The Council today agreed on a general approach on the proposed regulation establishing the European Defence Industry Reinforcement through common procurement act (EDIRPA). A general approach means that the Council has a political agreement on the basis of which it can now begin negotiations with the European Parliament.
“A strong and competitive defence industry is the backbone of any nation’s defence capacity. The European Defence Industry Reinforcement through common Procurement Act (EDIRPA) is one of the tools that can help companies better anticipate production capacity in order to secure essential supplies for the armed forces. The ongoing Russian aggression against Ukraine proves that only a well-armed and well-equipped army can survive in the current dynamic security environment. I am glad that the member states have reached an agreement on this.”
Jana Černochová, Minister of Defence of the Czech Republic
In its general approach, the Council confirmed the Commission proposal to commit €500 million from the EU budget for the period from the entry into force of the regulation to 2024, in order to incentivise actions addressing the most urgent and critical defence product needs. These actions must be carried out by a consortium of at least three member states.
The Council’s general approach ensures that EU funds will only finance those actions of common procurement in which the cost of components originating in the EU and its associated countries is at least 70%. The general approach also sets a number of clear conditions for contractors, sub-contractors and defence products to be eligible, all with a view to strengthening the competitiveness of the European Defence Technological and Industrial Base.
In order for EDIRPA to be able to address short-term pressing needs in a flexible manner, the Council position takes into account a spread of existing defence industry cooperation within the transatlantic context and with other like-minded democratic countries respectively.
Background and next steps
At their informal meeting in Versailles on 11 March 2022, EU Heads of State or Government committed to bolstering European defence capabilities in light of the new geopolitical context, which is marked by growing instability, strategic competition and increased security threats, including the Russian war of aggression against Ukraine. The latter made it even clearer that it is critical to address existing shortfalls without delay.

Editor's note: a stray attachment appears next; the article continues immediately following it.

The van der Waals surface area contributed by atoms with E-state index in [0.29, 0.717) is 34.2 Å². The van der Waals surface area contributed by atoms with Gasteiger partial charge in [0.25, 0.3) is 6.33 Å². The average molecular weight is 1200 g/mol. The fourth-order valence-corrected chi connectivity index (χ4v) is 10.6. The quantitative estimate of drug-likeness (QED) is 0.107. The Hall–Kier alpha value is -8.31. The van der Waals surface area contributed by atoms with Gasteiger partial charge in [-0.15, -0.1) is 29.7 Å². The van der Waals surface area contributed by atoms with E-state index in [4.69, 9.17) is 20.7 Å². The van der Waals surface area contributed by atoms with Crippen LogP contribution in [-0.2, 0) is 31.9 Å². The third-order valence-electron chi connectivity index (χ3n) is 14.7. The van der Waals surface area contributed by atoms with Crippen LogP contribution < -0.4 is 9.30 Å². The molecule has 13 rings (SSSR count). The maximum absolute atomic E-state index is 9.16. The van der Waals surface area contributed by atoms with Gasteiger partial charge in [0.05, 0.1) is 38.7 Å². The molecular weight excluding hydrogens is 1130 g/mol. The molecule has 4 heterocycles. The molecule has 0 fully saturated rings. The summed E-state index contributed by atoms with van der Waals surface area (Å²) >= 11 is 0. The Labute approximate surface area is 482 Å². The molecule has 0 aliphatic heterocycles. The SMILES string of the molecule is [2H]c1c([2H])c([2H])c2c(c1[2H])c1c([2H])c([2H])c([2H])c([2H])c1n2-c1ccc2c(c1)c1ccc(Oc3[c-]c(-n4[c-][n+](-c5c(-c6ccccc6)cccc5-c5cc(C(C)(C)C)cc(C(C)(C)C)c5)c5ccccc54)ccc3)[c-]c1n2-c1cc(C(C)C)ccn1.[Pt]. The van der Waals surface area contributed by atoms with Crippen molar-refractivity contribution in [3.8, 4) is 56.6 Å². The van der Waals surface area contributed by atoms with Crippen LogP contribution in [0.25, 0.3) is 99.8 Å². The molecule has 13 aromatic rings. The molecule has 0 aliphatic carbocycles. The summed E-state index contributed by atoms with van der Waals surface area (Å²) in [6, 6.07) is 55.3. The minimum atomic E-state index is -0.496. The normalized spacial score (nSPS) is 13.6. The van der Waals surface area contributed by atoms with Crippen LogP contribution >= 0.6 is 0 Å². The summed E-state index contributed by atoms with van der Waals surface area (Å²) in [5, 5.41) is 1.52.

The Versailles declaration notably stated that member states should substantially increase defence expenditures, further develop collaborative investments in joint projects and the joint procurement of defence capabilities, boost innovation, and strengthen and develop the EU defence industry, including SMEs.
On 18 May 2022 the European Commission and the High Representative presented a Joint Communication on the Defence Investment Gaps Analysis and Way Forward.
According to EDA Defence Data for 2020, EU Member States invested only €4.1bn in collaborative defence equipment procurement (11% of their total spending), a 13% decrease compared to 2019. The joint communication stressed that member states’ underinvestment in defence expenditure had led to industrial and capability gaps in the EU and to the particularly low levels of defence equipment stocks.
Now that the Council has reached a general approach, negotiations with the European Parliament in the framework of the ordinary legislative procedure may begin as soon as the latter has adopted its position.